Syria talks. Talks between Secretary of State John Kerry and Russian Foreign Minister Sergey Lavrov continued over the weekend, even as Syrian and Russian jets continued to pound Aleppo. It’s unclear what, if any, deal can be struck at this point to end the slaughter of civilians. Fighting on the ground in the besieged city has been fierce over the past several days, with pro-government forces wresting strategically significant ground from the rebels, while Damascus used its moment of strength to demand that the rebels lay down their arms and leave the city.
Hospitals targeted. In the city of Homs, a hospital that locals had built in an underground cave was targeted with what is thought to be bunker busting bombs over the weekend (FP’s Paul McLeary has more on Russia’s huge bunker busters here), knocking out the emergency room, according to humanitarian aid groups. The hospital performed 150 operations a month, and was thought to be well-protected from potential attacks due to its location.
Kerry not happy. Leaked audio of John Kerry speaking with Syrian rebel leaders leaked to the New York Times reveals his frustration with the Russians, and his own government. “I think you’re looking at three people, four people in the administration who have all argued for use of force, and I lost the argument,” he said. Looking at Moscow, he said, “the problem is the Russians don’t care about international law, and we do.”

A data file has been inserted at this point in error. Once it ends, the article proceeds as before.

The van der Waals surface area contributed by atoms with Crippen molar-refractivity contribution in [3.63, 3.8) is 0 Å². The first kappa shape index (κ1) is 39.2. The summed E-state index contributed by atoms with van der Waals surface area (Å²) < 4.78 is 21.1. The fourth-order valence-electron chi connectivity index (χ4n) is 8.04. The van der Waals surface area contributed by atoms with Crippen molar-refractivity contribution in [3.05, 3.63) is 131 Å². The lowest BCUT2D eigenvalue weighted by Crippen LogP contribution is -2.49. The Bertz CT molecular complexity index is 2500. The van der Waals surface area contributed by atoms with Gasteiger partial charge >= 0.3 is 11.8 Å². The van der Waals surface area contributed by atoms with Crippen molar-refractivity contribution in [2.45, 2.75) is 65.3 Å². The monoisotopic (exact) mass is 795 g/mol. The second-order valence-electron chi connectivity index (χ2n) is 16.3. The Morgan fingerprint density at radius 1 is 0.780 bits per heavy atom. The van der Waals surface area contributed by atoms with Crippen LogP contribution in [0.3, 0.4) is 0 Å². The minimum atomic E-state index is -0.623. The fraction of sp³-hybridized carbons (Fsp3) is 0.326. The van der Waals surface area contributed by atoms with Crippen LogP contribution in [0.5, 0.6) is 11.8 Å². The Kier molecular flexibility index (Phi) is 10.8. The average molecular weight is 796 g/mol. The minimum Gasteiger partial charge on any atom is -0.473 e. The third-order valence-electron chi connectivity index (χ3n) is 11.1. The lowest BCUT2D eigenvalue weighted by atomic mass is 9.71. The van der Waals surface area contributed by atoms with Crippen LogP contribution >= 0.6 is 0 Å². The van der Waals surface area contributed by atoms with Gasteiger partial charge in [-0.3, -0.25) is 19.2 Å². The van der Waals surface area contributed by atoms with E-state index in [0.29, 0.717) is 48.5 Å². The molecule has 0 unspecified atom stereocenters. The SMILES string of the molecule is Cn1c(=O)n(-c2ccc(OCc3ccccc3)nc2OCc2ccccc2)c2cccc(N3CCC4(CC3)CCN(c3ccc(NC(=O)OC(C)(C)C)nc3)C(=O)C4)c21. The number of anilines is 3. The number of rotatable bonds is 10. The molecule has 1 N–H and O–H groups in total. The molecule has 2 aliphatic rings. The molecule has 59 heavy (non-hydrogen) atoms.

Moscow scraps nuke treaty. On Monday, Russian President Vladimir Putin signed an order suspending an agreement with the United States — signed in 2010 by then-Secretary of State Hillary Clinton — for the disposal of 34 metric tons of weapons-grade plutonium, another marker in the downward trajectory of relations between Moscow and Washington. The document said that the deal was being suspended “as a result of unfriendly actions by the United States of America towards the Russian Federation,” and the United States was unable “to ensure the implementation of its obligations to utilize surplus weapons-grade plutonium”.